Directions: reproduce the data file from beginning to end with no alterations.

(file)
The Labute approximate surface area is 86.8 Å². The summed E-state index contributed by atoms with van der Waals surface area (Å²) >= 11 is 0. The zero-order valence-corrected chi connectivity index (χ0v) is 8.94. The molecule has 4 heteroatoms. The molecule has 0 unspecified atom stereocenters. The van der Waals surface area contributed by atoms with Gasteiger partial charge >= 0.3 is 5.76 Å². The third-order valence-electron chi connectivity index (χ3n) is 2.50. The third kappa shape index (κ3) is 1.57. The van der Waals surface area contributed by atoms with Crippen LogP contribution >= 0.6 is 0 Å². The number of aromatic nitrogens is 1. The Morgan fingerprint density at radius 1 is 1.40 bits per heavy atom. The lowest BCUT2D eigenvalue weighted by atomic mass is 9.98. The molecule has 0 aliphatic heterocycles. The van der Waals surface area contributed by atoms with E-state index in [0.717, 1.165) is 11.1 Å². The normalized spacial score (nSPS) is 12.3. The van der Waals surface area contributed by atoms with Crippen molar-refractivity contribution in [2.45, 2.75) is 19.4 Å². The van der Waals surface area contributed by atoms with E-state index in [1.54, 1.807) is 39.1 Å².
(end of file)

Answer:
The Labute approximate surface area is 86.8 Å². The summed E-state index contributed by atoms with van der Waals surface area (Å²) >= 11 is 0. The zero-order valence-corrected chi connectivity index (χ0v) is 8.94. The molecule has 4 heteroatoms. The molecule has 0 unspecified atom stereocenters. The van der Waals surface area contributed by atoms with Gasteiger partial charge >= 0.3 is 5.76 Å². The third-order valence-electron chi connectivity index (χ3n) is 2.50. The third kappa shape index (κ3) is 1.57. The van der Waals surface area contributed by atoms with Crippen LogP contribution >= 0.6 is 0 Å². The number of aromatic nitrogens is 1. The Morgan fingerprint density at radius 1 is 1.40 bits per heavy atom. The lowest BCUT2D eigenvalue weighted by atomic mass is 9.98. The molecule has 0 aliphatic heterocycles. The van der Waals surface area contributed by atoms with E-state index in [0.717, 1.165) is 11.1 Å². The normalized spacial score (nSPS) is 12.3. The van der Waals surface area contributed by atoms with Crippen molar-refractivity contribution in [2.45, 2.75) is 19.4 Å². The van der Waals surface area contributed by atoms with E-state index in [1.54, 1.807) is 39.1 Å².